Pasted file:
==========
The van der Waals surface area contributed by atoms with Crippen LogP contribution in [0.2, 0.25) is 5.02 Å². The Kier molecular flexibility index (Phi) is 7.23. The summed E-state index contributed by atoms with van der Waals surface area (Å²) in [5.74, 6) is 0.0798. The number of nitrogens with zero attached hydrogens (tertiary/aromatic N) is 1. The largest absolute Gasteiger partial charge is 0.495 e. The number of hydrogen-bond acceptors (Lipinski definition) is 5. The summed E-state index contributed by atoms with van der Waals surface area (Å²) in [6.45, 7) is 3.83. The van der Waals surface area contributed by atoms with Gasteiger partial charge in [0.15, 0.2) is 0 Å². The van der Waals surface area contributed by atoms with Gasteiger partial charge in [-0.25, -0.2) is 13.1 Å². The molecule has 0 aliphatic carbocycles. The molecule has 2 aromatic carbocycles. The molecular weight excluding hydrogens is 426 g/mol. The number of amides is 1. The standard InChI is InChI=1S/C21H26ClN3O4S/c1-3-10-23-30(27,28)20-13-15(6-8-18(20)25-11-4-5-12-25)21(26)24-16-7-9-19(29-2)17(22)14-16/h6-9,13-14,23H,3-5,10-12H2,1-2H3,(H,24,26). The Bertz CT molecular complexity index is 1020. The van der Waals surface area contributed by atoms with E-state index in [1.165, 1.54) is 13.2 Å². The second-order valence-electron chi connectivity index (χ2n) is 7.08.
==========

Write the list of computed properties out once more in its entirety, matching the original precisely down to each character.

The van der Waals surface area contributed by atoms with Crippen LogP contribution in [0.2, 0.25) is 5.02 Å². The Kier molecular flexibility index (Phi) is 7.23. The summed E-state index contributed by atoms with van der Waals surface area (Å²) in [5.74, 6) is 0.0798. The number of nitrogens with zero attached hydrogens (tertiary/aromatic N) is 1. The largest absolute Gasteiger partial charge is 0.495 e. The number of hydrogen-bond acceptors (Lipinski definition) is 5. The summed E-state index contributed by atoms with van der Waals surface area (Å²) in [6.45, 7) is 3.83. The van der Waals surface area contributed by atoms with Gasteiger partial charge in [0.15, 0.2) is 0 Å². The van der Waals surface area contributed by atoms with Gasteiger partial charge in [-0.25, -0.2) is 13.1 Å². The molecule has 0 aliphatic carbocycles. The molecule has 2 aromatic carbocycles. The molecular weight excluding hydrogens is 426 g/mol. The number of amides is 1. The standard InChI is InChI=1S/C21H26ClN3O4S/c1-3-10-23-30(27,28)20-13-15(6-8-18(20)25-11-4-5-12-25)21(26)24-16-7-9-19(29-2)17(22)14-16/h6-9,13-14,23H,3-5,10-12H2,1-2H3,(H,24,26). The Bertz CT molecular complexity index is 1020. The van der Waals surface area contributed by atoms with E-state index in [1.165, 1.54) is 13.2 Å². The second-order valence-electron chi connectivity index (χ2n) is 7.08.